A conversation with Gabrielle Tayac, curator of IndiVisible: African-Native American Lives in the Americas, a new exhibition from the National Museum of the American Indian (NMAI) and the National Museum of African American History and Culture:
Q. Tell us a bit about your background.
A. In professional terms, I have a Ph.D. in sociology from Harvard University, specializing in historical approaches to identity issues in indigenous societies. I also come out of a long-term commitment to human rights, working with groups like Amnesty International and Survival International. In personal terms, I am enrolled in the Piscataway Indian Nation through my father, am Jewish through my mother, and grew up in Greenwich Village in New York City. I now reside in Takoma Park, Maryland, with my husband and two children.
Q. How long have you been with NMAI?
A. I came to NMAI in 1999, first serving as the Director of Education. I then moved into a curatorial role, to work on the inaugural exhibit, Our Lives, and also one that opened in 2007, Return to a Native Place: Algonquian Peoples of the Chesapeake. Being on the "mommy track," I worked on contract from 2005-2006, and then came back permanently as a historian.
Q. What’s the most rewarding thing about your job?
A. The rewards are endless. I am grateful, on a daily basis, to be involved with the project of uncovering new truths and dispelling stereotypes about Native peoples; I am profoundly honored to be participating in this new legacy of understanding through NMAI.
Q. What are some of the challenges of working on an exhibition like this one?
A. There are many, many challenges. The history and contemporary experiences of individuals, families, and communities who have blended African and Native American heritages are enormously complex throughout the Americas. A major challenge is to try to narrow down the focus and select stories among the thousands that exist. We know that we can't tell all of the stories or speak to all of the experiences, but we hope to give the public enough information so that they can learn more on their own with a set of thoughts to begin with. I am also deeply aware of the emotional pain and policy implications that affect people due to the legacy of colonialism, slavery, and dispossession, so our team is carefully approaching topics that may still be raw for people.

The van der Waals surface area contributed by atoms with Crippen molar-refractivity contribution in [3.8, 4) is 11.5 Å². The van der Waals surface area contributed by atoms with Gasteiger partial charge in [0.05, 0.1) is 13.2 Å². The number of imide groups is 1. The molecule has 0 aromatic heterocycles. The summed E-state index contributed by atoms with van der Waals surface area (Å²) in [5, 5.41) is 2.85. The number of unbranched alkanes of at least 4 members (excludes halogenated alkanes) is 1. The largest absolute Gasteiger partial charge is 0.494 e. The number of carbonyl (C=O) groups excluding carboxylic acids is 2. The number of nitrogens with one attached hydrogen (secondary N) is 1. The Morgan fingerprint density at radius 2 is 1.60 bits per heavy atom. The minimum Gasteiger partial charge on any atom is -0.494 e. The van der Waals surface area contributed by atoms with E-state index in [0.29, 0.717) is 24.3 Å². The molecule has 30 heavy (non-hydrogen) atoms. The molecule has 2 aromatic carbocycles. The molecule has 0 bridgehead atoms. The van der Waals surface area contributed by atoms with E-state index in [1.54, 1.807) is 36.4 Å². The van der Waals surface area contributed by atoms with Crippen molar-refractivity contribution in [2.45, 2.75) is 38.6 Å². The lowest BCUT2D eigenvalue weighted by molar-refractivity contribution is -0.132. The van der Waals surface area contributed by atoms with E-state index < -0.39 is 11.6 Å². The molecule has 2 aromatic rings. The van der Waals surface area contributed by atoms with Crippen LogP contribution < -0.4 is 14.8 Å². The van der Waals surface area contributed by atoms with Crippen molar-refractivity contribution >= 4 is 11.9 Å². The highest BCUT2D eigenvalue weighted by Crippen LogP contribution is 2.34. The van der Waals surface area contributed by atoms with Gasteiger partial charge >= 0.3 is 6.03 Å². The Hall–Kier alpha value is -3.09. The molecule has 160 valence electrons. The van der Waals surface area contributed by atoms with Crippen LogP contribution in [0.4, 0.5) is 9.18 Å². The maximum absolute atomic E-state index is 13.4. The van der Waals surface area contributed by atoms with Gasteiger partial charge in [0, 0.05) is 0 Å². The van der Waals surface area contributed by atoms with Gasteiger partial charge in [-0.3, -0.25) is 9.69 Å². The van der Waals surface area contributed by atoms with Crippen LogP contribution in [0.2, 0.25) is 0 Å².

Q. What's the format of the exhibition?
A. IndiVisible will be a panel show and will feature some stunning and powerful images from many different sources. We will also be gathering new images from contemporary fieldwork. One of my favorites was just brought to me by our project manager, Fred Nahwooksy (Comanche), after returning from a trip home to Oklahoma. It shows Ta-ten-e-quer and his wife, Ta-Tat-y, with their niece and her children. The elders in the photo are in classic Comanche dress, while their niece (the daughter of a Comanche woman and an African American Buffalo Soldier) and her children are in early 20th-century clothing. They are clearly mixed African and Native, yet they arrive at the photo studio as a united family.
Q. What do you hope people will take away from the exhibition?
A. Our hope is that people come away with a clearer sense of the vastness of the African-Native American experience in its many aspects, with a deep understanding of the historic and contemporary groundings of real-life stories. I believe that this exhibit will speak to people of all backgrounds, who are engaged in the essentially human pursuit of being and belonging.